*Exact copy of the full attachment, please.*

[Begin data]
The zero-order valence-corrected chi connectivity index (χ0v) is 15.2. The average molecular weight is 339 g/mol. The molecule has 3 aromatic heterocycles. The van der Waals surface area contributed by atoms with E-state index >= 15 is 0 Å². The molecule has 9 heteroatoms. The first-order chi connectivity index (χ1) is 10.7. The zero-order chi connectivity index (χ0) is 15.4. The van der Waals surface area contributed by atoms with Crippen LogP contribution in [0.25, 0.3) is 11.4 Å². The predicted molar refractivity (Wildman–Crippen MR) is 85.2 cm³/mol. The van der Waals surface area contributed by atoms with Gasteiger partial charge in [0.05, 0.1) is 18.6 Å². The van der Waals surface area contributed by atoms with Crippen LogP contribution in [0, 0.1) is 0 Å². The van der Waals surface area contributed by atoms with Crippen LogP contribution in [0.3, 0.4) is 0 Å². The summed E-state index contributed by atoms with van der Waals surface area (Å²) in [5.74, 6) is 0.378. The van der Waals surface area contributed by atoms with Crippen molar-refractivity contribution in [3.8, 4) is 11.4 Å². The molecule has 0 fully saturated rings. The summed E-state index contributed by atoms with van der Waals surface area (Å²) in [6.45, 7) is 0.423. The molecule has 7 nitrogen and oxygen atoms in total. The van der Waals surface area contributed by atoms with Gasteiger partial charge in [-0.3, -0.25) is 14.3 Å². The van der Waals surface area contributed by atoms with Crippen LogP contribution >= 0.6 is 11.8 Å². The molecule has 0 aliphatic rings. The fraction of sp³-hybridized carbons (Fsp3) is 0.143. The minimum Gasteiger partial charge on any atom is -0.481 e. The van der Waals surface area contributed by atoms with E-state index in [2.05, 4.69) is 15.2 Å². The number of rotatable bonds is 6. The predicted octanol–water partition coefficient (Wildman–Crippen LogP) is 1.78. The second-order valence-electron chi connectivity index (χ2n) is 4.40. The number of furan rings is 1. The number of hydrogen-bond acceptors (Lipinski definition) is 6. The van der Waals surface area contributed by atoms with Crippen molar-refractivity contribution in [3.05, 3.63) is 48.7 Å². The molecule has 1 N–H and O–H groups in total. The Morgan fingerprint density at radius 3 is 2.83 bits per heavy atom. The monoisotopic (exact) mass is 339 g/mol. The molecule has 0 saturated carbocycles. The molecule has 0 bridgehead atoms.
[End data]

The zero-order valence-corrected chi connectivity index (χ0v) is 15.2. The average molecular weight is 339 g/mol. The molecule has 3 aromatic heterocycles. The van der Waals surface area contributed by atoms with E-state index >= 15 is 0 Å². The molecule has 9 heteroatoms. The first-order chi connectivity index (χ1) is 10.7. The zero-order chi connectivity index (χ0) is 15.4. The van der Waals surface area contributed by atoms with Crippen LogP contribution in [0.25, 0.3) is 11.4 Å². The predicted molar refractivity (Wildman–Crippen MR) is 85.2 cm³/mol. The van der Waals surface area contributed by atoms with Gasteiger partial charge in [0.05, 0.1) is 18.6 Å². The van der Waals surface area contributed by atoms with Crippen LogP contribution in [0, 0.1) is 0 Å². The van der Waals surface area contributed by atoms with Crippen LogP contribution in [0.3, 0.4) is 0 Å². The summed E-state index contributed by atoms with van der Waals surface area (Å²) in [5.74, 6) is 0.378. The van der Waals surface area contributed by atoms with Crippen molar-refractivity contribution in [3.8, 4) is 11.4 Å². The molecule has 0 fully saturated rings. The summed E-state index contributed by atoms with van der Waals surface area (Å²) in [6.45, 7) is 0.423. The molecule has 7 nitrogen and oxygen atoms in total. The van der Waals surface area contributed by atoms with Gasteiger partial charge in [-0.3, -0.25) is 14.3 Å². The van der Waals surface area contributed by atoms with Crippen LogP contribution >= 0.6 is 11.8 Å². The molecule has 0 aliphatic rings. The fraction of sp³-hybridized carbons (Fsp3) is 0.143. The minimum Gasteiger partial charge on any atom is -0.481 e. The van der Waals surface area contributed by atoms with E-state index in [2.05, 4.69) is 15.2 Å². The number of rotatable bonds is 6. The predicted octanol–water partition coefficient (Wildman–Crippen LogP) is 1.78. The second-order valence-electron chi connectivity index (χ2n) is 4.40. The number of furan rings is 1. The number of hydrogen-bond acceptors (Lipinski definition) is 6. The van der Waals surface area contributed by atoms with Crippen molar-refractivity contribution in [3.05, 3.63) is 48.7 Å². The molecule has 1 N–H and O–H groups in total. The Morgan fingerprint density at radius 3 is 2.83 bits per heavy atom. The monoisotopic (exact) mass is 339 g/mol. The molecule has 0 saturated carbocycles. The molecule has 0 bridgehead atoms.